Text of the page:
Believe me, the video effect that I captured in January was truly the work of God as I had absolutely no idea was what was to transpire.  As I aimed the camera vertically from beneath the great dome and zoomed in, the 13 foot diameter skylight details emerged with 14 silhouetted spokes. This caused the exposure of the 12 gold radiating  rays to become become obscure, revealing an "iris" which gazed me directly in the face. Even more impressive is the actual video which shows the subtle lighting transitions as I zoomed out and the 12 gold rays become visible. These rays are to represent the 12 disciples of Jesus, and at the end of each ray are three points representing the Holy Trinity. This event in January, 1999 during my visit did not seem "totally random" to me. I felt that it is truly the "Eye of God" , the site where Jesus ascended on the third day.

Below are some of the images I captured that day. These are for anyone to download and admire. They represent one of the most moving experiences of my life. What are your impressions as you begin to scroll through these images?

R. Malcolm Brown, Jr.








The Final Glory of the Image Below!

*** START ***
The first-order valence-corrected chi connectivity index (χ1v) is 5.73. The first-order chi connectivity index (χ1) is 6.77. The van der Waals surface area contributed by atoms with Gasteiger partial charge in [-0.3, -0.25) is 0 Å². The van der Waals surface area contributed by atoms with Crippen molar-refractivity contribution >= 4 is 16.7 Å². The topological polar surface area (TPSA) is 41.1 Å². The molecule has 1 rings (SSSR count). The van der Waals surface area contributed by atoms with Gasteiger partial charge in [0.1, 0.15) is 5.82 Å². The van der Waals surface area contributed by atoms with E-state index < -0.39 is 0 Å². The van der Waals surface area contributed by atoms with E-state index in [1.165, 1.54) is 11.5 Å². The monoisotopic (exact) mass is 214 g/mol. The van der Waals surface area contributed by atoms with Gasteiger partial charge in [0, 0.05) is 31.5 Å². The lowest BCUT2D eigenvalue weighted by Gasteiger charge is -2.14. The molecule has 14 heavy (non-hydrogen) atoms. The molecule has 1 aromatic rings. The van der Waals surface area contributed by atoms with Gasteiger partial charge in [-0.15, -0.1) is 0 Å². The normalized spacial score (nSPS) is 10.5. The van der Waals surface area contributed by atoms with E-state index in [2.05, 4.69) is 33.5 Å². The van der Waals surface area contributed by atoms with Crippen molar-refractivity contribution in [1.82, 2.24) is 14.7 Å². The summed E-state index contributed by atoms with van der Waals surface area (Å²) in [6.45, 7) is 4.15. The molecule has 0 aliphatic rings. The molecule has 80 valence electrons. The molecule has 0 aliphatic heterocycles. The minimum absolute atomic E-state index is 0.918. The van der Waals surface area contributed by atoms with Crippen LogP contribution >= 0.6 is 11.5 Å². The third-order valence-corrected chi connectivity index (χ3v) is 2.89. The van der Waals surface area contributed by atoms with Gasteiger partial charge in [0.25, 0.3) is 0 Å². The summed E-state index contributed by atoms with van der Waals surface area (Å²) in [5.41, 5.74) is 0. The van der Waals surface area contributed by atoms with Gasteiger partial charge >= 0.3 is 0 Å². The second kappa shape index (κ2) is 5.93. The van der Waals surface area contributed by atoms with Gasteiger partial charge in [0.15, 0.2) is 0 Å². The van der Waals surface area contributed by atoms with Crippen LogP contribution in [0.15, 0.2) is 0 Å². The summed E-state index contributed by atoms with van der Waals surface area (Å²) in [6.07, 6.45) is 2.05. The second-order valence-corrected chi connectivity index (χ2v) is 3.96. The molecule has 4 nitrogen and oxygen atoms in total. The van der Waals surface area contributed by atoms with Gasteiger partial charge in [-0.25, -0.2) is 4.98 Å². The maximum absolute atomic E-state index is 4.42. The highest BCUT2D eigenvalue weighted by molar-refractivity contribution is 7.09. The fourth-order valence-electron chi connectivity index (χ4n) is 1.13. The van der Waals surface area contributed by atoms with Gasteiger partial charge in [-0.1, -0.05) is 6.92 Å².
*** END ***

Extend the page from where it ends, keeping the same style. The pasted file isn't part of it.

Here is more information on Mr. Ara "Corky" Normart, Jr.

In the spring of 1994, a California artist, A.F Normart, Jr., was asked to submit a design to finally complete the reconstruction project that had lain dormant since 1980. In August of that year, the custodians of Christendom's most holy sites unanimously agreed to accept Normart's design. Work was completed in December of 1996 and a dedication was held on January 2, 1997 revealing a design of striking simplicity that took advantage of the natural light entering the space through a thirteen foot skylight at the very top of the structure. This natural light is enhanced by artificial lighting that includes fibre optically illuminated plastic rods, massive elements cast in relief and gilded in 23 karat gold and a 7250 square foot wall surface covered with a luminous paint, again taking advantage of the unique lighting scheme.